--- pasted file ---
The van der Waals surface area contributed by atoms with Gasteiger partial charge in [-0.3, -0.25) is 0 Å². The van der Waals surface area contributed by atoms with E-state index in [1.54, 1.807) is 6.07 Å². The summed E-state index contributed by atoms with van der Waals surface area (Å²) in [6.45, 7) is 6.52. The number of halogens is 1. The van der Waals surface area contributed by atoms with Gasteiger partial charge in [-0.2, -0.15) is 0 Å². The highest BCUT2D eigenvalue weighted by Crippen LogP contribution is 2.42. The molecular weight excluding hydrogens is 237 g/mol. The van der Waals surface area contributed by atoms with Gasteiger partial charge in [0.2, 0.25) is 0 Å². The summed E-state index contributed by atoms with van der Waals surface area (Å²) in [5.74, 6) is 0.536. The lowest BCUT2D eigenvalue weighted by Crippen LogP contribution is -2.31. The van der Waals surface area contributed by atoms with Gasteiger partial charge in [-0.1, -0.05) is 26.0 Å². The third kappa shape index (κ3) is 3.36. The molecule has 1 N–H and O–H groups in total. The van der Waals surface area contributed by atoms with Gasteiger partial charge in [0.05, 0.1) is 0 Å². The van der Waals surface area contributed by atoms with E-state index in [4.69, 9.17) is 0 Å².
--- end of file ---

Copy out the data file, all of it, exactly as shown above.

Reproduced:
The van der Waals surface area contributed by atoms with Gasteiger partial charge in [-0.3, -0.25) is 0 Å². The van der Waals surface area contributed by atoms with E-state index in [1.54, 1.807) is 6.07 Å². The summed E-state index contributed by atoms with van der Waals surface area (Å²) in [6.45, 7) is 6.52. The number of halogens is 1. The van der Waals surface area contributed by atoms with Gasteiger partial charge in [-0.2, -0.15) is 0 Å². The highest BCUT2D eigenvalue weighted by Crippen LogP contribution is 2.42. The molecular weight excluding hydrogens is 237 g/mol. The van der Waals surface area contributed by atoms with Gasteiger partial charge in [0.2, 0.25) is 0 Å². The summed E-state index contributed by atoms with van der Waals surface area (Å²) in [5.74, 6) is 0.536. The lowest BCUT2D eigenvalue weighted by Crippen LogP contribution is -2.31. The van der Waals surface area contributed by atoms with Gasteiger partial charge in [-0.1, -0.05) is 26.0 Å². The third kappa shape index (κ3) is 3.36. The molecule has 1 N–H and O–H groups in total. The van der Waals surface area contributed by atoms with Gasteiger partial charge in [0.05, 0.1) is 0 Å². The van der Waals surface area contributed by atoms with E-state index in [4.69, 9.17) is 0 Å².